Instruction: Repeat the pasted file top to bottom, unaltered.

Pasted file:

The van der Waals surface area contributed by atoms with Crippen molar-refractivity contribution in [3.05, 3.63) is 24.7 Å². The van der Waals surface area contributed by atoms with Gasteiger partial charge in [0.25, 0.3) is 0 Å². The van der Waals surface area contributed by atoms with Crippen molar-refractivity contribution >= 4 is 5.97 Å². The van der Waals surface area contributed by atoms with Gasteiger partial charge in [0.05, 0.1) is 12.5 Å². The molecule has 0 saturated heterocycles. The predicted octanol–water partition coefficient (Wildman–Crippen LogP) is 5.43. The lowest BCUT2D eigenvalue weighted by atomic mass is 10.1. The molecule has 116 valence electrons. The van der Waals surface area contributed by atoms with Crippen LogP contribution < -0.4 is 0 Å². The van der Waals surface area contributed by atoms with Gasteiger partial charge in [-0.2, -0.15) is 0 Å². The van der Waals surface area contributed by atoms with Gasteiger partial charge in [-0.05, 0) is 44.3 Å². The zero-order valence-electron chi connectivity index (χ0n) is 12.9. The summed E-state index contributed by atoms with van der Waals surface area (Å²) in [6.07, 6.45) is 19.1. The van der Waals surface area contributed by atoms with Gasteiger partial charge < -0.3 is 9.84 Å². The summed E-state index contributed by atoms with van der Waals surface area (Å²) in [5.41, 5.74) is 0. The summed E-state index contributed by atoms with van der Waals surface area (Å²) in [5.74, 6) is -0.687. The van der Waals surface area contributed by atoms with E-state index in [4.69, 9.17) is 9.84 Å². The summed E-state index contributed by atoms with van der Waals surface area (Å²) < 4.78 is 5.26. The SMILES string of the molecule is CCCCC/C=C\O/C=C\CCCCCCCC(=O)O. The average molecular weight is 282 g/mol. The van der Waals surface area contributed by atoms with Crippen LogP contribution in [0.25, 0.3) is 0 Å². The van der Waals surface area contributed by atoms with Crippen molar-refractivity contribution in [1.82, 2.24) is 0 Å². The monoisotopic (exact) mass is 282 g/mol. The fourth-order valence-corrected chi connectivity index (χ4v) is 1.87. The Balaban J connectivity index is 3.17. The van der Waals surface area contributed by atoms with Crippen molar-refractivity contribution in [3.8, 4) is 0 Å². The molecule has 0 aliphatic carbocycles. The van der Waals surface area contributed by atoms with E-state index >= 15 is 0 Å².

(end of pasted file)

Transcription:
The van der Waals surface area contributed by atoms with Crippen molar-refractivity contribution in [3.05, 3.63) is 24.7 Å². The van der Waals surface area contributed by atoms with Gasteiger partial charge in [0.25, 0.3) is 0 Å². The van der Waals surface area contributed by atoms with Crippen molar-refractivity contribution >= 4 is 5.97 Å². The van der Waals surface area contributed by atoms with Gasteiger partial charge in [0.05, 0.1) is 12.5 Å². The molecule has 0 saturated heterocycles. The predicted octanol–water partition coefficient (Wildman–Crippen LogP) is 5.43. The lowest BCUT2D eigenvalue weighted by atomic mass is 10.1. The molecule has 116 valence electrons. The van der Waals surface area contributed by atoms with Crippen LogP contribution < -0.4 is 0 Å². The van der Waals surface area contributed by atoms with Gasteiger partial charge in [-0.2, -0.15) is 0 Å². The van der Waals surface area contributed by atoms with Gasteiger partial charge in [-0.05, 0) is 44.3 Å². The zero-order valence-electron chi connectivity index (χ0n) is 12.9. The summed E-state index contributed by atoms with van der Waals surface area (Å²) in [6.07, 6.45) is 19.1. The van der Waals surface area contributed by atoms with Gasteiger partial charge < -0.3 is 9.84 Å². The summed E-state index contributed by atoms with van der Waals surface area (Å²) in [5.41, 5.74) is 0. The summed E-state index contributed by atoms with van der Waals surface area (Å²) in [5.74, 6) is -0.687. The van der Waals surface area contributed by atoms with E-state index in [4.69, 9.17) is 9.84 Å². The summed E-state index contributed by atoms with van der Waals surface area (Å²) < 4.78 is 5.26. The SMILES string of the molecule is CCCCC/C=C\O/C=C\CCCCCCCC(=O)O. The average molecular weight is 282 g/mol. The van der Waals surface area contributed by atoms with Crippen LogP contribution in [0.25, 0.3) is 0 Å². The van der Waals surface area contributed by atoms with Crippen molar-refractivity contribution in [1.82, 2.24) is 0 Å². The monoisotopic (exact) mass is 282 g/mol. The fourth-order valence-corrected chi connectivity index (χ4v) is 1.87. The Balaban J connectivity index is 3.17. The van der Waals surface area contributed by atoms with Crippen molar-refractivity contribution in [3.8, 4) is 0 Å². The molecule has 0 aliphatic carbocycles. The van der Waals surface area contributed by atoms with E-state index >= 15 is 0 Å².